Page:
Keratoconus progression can be halted with strong overall success after a corneal crosslinking (CXL) procedure, according to a long-term follow up study published in Clinical Ophthalmology. Extreme corneal flattening can be a complication of the procedure and may require corneal transplantation or rigid contact lens, according to the report.
Researchers retrospectively analyzed 45 eyes with progressive KC that underwent corneal crosslinking with epithelial removal between June 2006 and September 2011 at the Oftalmosalud Institute of Eyes in Lima, Peru. The research team performed data analysis at preoperative evaluation, 1 year postoperatively, and at least 10 years or more postoperatively. The mean follow-up time was 11±1.07 years (range, 10–13 years).
The study defined keratoconus progression as an increase in steep keratometry (Ks) of 1.5D or higher between 2 examinations and defined extreme flattening effect as a decrease in K values equal to or greater than 5 diopters (D).
Overall, the rate of keratoconus progression was 2.22% (1/45) among the cases, which is similar to that previously reported after 10 years of follow-up, the study authors explain. Extreme flattening effect was observed in 15.5% (7/45) of the eyes.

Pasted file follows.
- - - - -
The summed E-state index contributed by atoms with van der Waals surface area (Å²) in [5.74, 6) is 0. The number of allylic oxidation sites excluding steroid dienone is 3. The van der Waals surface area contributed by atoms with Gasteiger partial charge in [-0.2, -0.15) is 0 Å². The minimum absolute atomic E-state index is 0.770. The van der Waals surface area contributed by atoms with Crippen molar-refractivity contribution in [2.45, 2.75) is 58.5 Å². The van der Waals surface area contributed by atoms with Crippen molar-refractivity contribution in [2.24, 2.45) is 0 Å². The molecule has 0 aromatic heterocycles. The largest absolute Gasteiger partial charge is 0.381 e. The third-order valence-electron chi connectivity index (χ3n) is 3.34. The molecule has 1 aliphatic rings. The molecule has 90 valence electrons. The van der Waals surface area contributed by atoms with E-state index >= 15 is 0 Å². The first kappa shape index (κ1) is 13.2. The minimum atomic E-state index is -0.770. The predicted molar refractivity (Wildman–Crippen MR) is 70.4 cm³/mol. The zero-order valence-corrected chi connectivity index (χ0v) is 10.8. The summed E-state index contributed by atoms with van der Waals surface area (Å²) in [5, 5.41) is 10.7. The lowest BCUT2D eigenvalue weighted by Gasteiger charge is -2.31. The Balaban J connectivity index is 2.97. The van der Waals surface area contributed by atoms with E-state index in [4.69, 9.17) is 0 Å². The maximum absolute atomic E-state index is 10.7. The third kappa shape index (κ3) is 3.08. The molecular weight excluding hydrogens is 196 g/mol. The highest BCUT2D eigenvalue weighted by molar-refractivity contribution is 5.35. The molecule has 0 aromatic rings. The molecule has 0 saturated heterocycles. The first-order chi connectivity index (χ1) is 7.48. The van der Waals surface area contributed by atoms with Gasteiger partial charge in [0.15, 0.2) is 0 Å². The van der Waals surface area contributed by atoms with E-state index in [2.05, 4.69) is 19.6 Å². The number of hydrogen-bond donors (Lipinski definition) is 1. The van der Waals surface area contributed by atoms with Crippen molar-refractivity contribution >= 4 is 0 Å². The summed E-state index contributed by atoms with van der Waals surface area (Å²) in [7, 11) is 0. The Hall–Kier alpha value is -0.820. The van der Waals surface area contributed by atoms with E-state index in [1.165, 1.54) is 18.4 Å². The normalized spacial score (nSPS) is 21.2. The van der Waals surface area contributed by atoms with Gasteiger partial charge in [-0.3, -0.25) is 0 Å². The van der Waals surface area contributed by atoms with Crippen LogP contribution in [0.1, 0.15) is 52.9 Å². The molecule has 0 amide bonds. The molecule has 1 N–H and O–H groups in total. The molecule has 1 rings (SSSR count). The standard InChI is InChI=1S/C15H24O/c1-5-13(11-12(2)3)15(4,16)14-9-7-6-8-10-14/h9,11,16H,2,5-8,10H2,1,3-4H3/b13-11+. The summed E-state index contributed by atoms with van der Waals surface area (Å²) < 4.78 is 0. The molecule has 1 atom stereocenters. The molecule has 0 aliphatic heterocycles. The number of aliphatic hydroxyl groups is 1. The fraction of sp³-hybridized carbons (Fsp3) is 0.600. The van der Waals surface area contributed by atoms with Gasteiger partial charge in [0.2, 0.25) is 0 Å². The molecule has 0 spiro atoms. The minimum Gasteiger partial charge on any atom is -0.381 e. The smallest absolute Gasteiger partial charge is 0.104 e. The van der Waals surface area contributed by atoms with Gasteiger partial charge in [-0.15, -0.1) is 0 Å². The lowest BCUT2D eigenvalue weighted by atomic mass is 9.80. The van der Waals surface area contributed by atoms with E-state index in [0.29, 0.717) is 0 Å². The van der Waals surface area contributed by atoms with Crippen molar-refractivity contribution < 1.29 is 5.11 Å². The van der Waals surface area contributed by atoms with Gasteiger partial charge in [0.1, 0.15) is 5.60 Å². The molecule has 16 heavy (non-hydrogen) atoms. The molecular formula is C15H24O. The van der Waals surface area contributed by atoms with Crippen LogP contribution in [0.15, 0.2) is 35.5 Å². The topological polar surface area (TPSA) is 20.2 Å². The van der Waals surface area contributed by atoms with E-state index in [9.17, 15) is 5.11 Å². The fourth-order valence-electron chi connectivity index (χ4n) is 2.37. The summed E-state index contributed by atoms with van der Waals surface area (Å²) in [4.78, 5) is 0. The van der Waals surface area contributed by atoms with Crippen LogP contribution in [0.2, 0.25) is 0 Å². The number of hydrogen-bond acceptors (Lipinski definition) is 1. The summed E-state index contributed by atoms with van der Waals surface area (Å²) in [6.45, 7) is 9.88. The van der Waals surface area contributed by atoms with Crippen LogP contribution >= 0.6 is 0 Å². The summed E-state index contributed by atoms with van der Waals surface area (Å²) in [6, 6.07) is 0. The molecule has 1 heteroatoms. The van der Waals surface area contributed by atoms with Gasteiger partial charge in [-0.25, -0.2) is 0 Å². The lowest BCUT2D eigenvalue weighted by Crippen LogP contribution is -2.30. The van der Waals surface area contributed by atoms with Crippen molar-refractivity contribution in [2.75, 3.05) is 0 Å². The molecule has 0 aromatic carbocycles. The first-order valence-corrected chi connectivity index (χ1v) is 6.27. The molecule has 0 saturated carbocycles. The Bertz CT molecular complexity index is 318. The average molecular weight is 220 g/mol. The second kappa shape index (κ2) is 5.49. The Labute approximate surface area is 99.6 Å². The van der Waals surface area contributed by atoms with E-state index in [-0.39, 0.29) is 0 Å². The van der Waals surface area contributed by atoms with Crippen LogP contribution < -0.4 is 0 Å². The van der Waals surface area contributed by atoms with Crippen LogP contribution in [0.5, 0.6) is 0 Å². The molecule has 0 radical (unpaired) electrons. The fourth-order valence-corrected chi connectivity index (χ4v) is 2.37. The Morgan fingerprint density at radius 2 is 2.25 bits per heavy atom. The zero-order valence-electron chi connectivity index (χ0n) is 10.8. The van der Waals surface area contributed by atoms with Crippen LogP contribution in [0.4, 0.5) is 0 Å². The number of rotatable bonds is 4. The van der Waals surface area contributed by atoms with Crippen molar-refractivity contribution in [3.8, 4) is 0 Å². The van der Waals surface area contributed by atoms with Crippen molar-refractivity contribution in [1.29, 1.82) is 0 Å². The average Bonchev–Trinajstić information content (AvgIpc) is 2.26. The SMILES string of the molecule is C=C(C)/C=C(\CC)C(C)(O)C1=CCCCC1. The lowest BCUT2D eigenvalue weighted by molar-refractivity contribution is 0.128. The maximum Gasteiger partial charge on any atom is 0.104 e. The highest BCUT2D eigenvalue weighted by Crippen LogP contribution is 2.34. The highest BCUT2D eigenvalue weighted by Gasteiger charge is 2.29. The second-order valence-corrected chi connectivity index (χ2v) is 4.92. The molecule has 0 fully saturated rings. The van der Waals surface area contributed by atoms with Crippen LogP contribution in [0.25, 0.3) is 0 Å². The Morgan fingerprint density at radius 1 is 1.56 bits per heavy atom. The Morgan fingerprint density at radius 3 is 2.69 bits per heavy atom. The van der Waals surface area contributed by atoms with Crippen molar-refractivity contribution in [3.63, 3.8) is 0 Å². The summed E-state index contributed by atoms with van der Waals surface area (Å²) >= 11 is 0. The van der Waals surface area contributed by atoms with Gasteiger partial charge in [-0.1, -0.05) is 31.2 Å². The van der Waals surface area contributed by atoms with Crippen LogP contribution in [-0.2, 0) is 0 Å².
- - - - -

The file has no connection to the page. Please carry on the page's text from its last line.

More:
Extreme flattening was associated with a loss of corrected distance visual acuity (CDVA) in 4.44% (2/45) of the eyes and 1 eye with corneal flattening of 11.5 D lost 7 lines of CDVA and required corneal transplantation. However, the researchers emphasize that excessive keratometric flattening is not always a complication of corneal crosslinking, and it is more frequently associated with an improvement in CDVA and uncorrected distance visual acuity (UDVA) (5/7 eyes) rather than a decrease in CDVA (2/7 eyes).
There was a significant improvement in Ks, UCVA, CDVA, and spherical equivalent during the last visit, the report shows.
“In conclusion, our study demonstrates that corneal crosslinking is a safe and effective procedure to stop the progression of KC, providing an excellent visual outcome for the vast majority of eyes,” according to the researchers. “Extreme corneal flattening associated with loss of CDVA is a complication of CXL to be aware that may require corneal transplantation or rigid contact lens.”
Study limitations include the small sample size and patients with good outcomes may have been selectively lost to follow-up.
Henriquez MA, Perez L, Hernandez-Sahagun G, Rojas RP, Stulting RD, Izquierdo L JR. Long term corneal flattening after corneal crosslinking in patients with progressive keratoconus. Clin Ophthalmol. Published online July 3, 2023. doi:10.2147/OPTH.S409009